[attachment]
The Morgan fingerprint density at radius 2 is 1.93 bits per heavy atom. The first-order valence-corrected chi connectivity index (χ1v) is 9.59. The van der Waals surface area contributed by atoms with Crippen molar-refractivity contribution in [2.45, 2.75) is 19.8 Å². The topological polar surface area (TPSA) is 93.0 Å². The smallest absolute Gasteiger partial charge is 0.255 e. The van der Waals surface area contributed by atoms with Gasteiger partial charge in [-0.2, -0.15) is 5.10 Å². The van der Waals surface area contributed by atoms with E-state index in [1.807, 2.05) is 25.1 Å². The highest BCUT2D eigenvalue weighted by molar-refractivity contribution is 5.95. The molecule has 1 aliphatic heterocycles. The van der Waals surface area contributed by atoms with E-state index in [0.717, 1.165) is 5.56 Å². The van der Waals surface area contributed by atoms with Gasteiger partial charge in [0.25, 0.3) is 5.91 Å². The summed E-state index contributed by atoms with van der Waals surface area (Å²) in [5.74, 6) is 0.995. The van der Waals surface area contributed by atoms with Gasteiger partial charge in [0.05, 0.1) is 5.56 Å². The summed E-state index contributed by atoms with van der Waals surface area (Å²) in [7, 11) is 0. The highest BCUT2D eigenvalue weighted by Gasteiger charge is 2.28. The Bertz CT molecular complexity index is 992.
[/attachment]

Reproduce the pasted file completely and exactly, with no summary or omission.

The Morgan fingerprint density at radius 2 is 1.93 bits per heavy atom. The first-order valence-corrected chi connectivity index (χ1v) is 9.59. The van der Waals surface area contributed by atoms with Crippen molar-refractivity contribution in [2.45, 2.75) is 19.8 Å². The topological polar surface area (TPSA) is 93.0 Å². The smallest absolute Gasteiger partial charge is 0.255 e. The van der Waals surface area contributed by atoms with Gasteiger partial charge in [-0.2, -0.15) is 5.10 Å². The van der Waals surface area contributed by atoms with E-state index in [1.807, 2.05) is 25.1 Å². The highest BCUT2D eigenvalue weighted by molar-refractivity contribution is 5.95. The molecule has 1 aliphatic heterocycles. The van der Waals surface area contributed by atoms with E-state index in [0.717, 1.165) is 5.56 Å². The van der Waals surface area contributed by atoms with Gasteiger partial charge in [0.25, 0.3) is 5.91 Å². The summed E-state index contributed by atoms with van der Waals surface area (Å²) in [5.74, 6) is 0.995. The van der Waals surface area contributed by atoms with Gasteiger partial charge in [0.05, 0.1) is 5.56 Å². The summed E-state index contributed by atoms with van der Waals surface area (Å²) in [7, 11) is 0. The highest BCUT2D eigenvalue weighted by Gasteiger charge is 2.28. The Bertz CT molecular complexity index is 992.